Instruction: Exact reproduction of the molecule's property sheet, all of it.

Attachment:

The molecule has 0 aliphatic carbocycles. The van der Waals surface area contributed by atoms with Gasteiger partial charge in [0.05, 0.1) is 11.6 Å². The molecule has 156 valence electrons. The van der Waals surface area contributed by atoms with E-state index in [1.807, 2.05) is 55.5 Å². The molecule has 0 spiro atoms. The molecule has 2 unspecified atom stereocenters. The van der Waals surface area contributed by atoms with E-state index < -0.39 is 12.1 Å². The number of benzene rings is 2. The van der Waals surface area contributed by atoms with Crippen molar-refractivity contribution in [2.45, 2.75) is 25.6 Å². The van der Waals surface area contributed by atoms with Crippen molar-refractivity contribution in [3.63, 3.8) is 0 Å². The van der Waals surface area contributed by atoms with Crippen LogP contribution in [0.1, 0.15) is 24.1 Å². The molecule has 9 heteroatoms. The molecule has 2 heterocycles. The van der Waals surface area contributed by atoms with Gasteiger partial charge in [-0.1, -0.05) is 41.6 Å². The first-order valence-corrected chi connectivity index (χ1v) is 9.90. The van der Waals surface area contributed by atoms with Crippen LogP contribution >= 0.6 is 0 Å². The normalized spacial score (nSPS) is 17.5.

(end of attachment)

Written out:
The molecule has 0 aliphatic carbocycles. The van der Waals surface area contributed by atoms with Gasteiger partial charge in [0.05, 0.1) is 11.6 Å². The molecule has 156 valence electrons. The van der Waals surface area contributed by atoms with E-state index in [1.807, 2.05) is 55.5 Å². The molecule has 0 spiro atoms. The molecule has 2 unspecified atom stereocenters. The van der Waals surface area contributed by atoms with E-state index < -0.39 is 12.1 Å². The number of benzene rings is 2. The van der Waals surface area contributed by atoms with Crippen molar-refractivity contribution in [2.45, 2.75) is 25.6 Å². The van der Waals surface area contributed by atoms with Crippen molar-refractivity contribution in [3.63, 3.8) is 0 Å². The van der Waals surface area contributed by atoms with Crippen LogP contribution in [0.1, 0.15) is 24.1 Å². The molecule has 9 heteroatoms. The molecule has 2 heterocycles. The van der Waals surface area contributed by atoms with Gasteiger partial charge in [-0.1, -0.05) is 41.6 Å². The first-order valence-corrected chi connectivity index (χ1v) is 9.90. The van der Waals surface area contributed by atoms with Crippen LogP contribution >= 0.6 is 0 Å². The normalized spacial score (nSPS) is 17.5.